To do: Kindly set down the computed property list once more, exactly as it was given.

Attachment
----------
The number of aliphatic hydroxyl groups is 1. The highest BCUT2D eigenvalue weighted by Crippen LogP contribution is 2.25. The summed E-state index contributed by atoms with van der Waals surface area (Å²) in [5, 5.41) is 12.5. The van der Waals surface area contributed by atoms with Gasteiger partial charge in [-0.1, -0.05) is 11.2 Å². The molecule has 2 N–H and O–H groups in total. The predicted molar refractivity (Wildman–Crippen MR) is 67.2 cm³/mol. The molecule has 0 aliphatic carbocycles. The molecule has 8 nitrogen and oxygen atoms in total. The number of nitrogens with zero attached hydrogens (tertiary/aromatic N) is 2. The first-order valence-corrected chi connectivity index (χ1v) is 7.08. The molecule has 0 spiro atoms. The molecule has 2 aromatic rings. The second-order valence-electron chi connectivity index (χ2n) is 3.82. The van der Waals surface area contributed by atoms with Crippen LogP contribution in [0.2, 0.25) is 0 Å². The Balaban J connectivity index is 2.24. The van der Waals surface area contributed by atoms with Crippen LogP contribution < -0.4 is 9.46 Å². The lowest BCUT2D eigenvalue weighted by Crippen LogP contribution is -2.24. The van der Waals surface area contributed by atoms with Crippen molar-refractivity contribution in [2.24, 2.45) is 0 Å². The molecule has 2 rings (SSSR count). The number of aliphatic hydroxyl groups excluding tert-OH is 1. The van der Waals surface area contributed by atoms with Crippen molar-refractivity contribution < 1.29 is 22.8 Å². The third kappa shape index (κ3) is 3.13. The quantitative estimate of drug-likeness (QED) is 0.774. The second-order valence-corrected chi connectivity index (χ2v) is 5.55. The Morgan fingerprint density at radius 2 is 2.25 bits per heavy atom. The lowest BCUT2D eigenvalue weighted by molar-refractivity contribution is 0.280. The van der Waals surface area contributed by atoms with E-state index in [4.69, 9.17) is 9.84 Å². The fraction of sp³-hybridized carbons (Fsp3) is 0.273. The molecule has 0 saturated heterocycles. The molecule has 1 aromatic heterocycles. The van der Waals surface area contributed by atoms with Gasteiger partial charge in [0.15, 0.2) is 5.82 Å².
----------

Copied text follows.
The number of aliphatic hydroxyl groups is 1. The highest BCUT2D eigenvalue weighted by Crippen LogP contribution is 2.25. The summed E-state index contributed by atoms with van der Waals surface area (Å²) in [5, 5.41) is 12.5. The van der Waals surface area contributed by atoms with Gasteiger partial charge in [-0.1, -0.05) is 11.2 Å². The molecule has 2 N–H and O–H groups in total. The predicted molar refractivity (Wildman–Crippen MR) is 67.2 cm³/mol. The molecule has 0 aliphatic carbocycles. The molecule has 8 nitrogen and oxygen atoms in total. The number of nitrogens with zero attached hydrogens (tertiary/aromatic N) is 2. The first-order valence-corrected chi connectivity index (χ1v) is 7.08. The molecule has 0 spiro atoms. The molecule has 2 aromatic rings. The second-order valence-electron chi connectivity index (χ2n) is 3.82. The van der Waals surface area contributed by atoms with Crippen LogP contribution in [0.2, 0.25) is 0 Å². The Balaban J connectivity index is 2.24. The van der Waals surface area contributed by atoms with Crippen LogP contribution < -0.4 is 9.46 Å². The lowest BCUT2D eigenvalue weighted by Crippen LogP contribution is -2.24. The van der Waals surface area contributed by atoms with Crippen molar-refractivity contribution in [2.24, 2.45) is 0 Å². The molecule has 2 rings (SSSR count). The number of aliphatic hydroxyl groups excluding tert-OH is 1. The van der Waals surface area contributed by atoms with Crippen molar-refractivity contribution < 1.29 is 22.8 Å². The third kappa shape index (κ3) is 3.13. The quantitative estimate of drug-likeness (QED) is 0.774. The second-order valence-corrected chi connectivity index (χ2v) is 5.55. The Morgan fingerprint density at radius 2 is 2.25 bits per heavy atom. The lowest BCUT2D eigenvalue weighted by molar-refractivity contribution is 0.280. The van der Waals surface area contributed by atoms with E-state index in [4.69, 9.17) is 9.84 Å². The fraction of sp³-hybridized carbons (Fsp3) is 0.273. The molecule has 0 saturated heterocycles. The molecule has 1 aromatic heterocycles. The van der Waals surface area contributed by atoms with Gasteiger partial charge in [0.15, 0.2) is 5.82 Å².